Australia’s escalating tensions with Beijing have shown up its reliance on China trade and propelled a push to increase links with Asia’s other giant economy, India. New enrollments of international students from India expanded 32% in 2019 from a year earlier and it’s the fastest growing major market for Australian services. India has overtaken China as the largest source of net migration to Australia, and its diaspora is the third largest Down Under, just behind China and the U.K.
India’s swelling population — set to overtake China’s in 2027 — suggests ongoing opportunities for Australia to diversify a trade portfolio that currently makes it the developed world’s most China-dependent economy. The need to switch things up has accelerated as ties sank to their lowest ebb in 30 years after Canberra’s calls for an international inquiry into Covid-19’s origins was taken by Beijing as a political attack, with China imposing barriers on barley, beef and wine from Down Under.
This has Australia looking to its democratic, cricket-loving ally to fill the void. Prime Minister Scott Morrison held a virtual summit with his Indian counterpart Narendra Modi in June and the two signed a defense agreement and upgraded ties to a Comprehensive Strategic Partnership. The trade ministers of Japan, India and Australia recently agreed to work toward achieving supply chain resilience in the Indo-Pacific region.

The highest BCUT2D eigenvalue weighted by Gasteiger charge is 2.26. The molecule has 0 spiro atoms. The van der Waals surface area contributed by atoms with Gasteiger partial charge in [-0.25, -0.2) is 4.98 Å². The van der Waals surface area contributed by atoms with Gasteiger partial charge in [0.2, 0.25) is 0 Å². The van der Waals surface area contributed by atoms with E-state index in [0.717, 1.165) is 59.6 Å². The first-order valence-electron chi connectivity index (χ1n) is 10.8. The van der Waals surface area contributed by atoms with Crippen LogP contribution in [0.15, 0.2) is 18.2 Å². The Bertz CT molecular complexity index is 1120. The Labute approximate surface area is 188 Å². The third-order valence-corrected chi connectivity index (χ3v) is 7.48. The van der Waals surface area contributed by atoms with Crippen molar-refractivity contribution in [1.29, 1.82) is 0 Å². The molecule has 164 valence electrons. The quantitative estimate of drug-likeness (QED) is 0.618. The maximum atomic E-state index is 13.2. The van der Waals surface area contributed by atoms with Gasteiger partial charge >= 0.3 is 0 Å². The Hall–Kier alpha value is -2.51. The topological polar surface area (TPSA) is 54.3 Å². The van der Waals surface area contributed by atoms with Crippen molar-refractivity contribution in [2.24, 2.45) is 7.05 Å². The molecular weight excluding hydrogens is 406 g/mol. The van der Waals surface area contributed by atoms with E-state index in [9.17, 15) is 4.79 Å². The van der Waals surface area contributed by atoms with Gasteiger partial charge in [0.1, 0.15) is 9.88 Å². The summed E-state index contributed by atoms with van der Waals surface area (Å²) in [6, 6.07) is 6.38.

“We can sell India education, health care, and there’s potential in science and technology,” said Ian Hall, a professor of international relations at Griffith University in Queensland. “It’s much more the consumer market of India’s growing middle class than goods.”
Yet trade with India has its own challenges. Its government is wedded to economic nationalism, as showcased last year when it pulled out of the Regional Comprehensive Economic Partnership designed to free up trade.
Delhi wants to send lots of people to Australia on work visas and doesn’t want to reduce tariffs, according to former Australian Trade Minister Craig Emerson, who initiated the Australia-India free trade negotiations in 2011, resulting in a two-way trade around just one tenth of China-Australia shipments.
“India is highly concerned about its trade deficit,” said Lai-Ha Chan, a political scientist at the University of Technology in Sydney, who notes that after signing free trade agreements with South Korea and Japan, India’s trade deficit with those nations ballooned. “It would be very worried about Australian farm products, like dairy, harming Indian farmers.”
Australia’s most valuable export — iron ore — hasn’t been caught in China’s cross hairs yet, perhaps due to a lack of alternative suppliers. Yet Beijing appears to be giving itself greater flexibility, with Emerson noting that China is buying ore carriers that improve the economics of long-distance shipping from Brazil and purchasing Guinea mines.
“It’s entirely possible China, once it gets all three mineral provinces in a row — Guinea, Brazil and Australia — will play one off against the other to get a better price,” he said. “If you’re China, you’d say ‘where’s our vulnerability? Iron ore. So let’s diversify, let’s fix that.’ They may never need to activate it, but it’s there, it’s available.”
What Bloomberg’s Economists Say
Australia’s services exports have been experiencing a quiet tectonic shift over the past 18 months. In education, growth in Indian enrollments has seen the number of Indian student visa holders eclipse Chinese students. While China’s dominance of Australia’s goods exports reflects commodities demand, in the employment-intensive services sector China’s importance has been challenged by a doubling of services exports to India over the past two years.
James McIntyre, Economist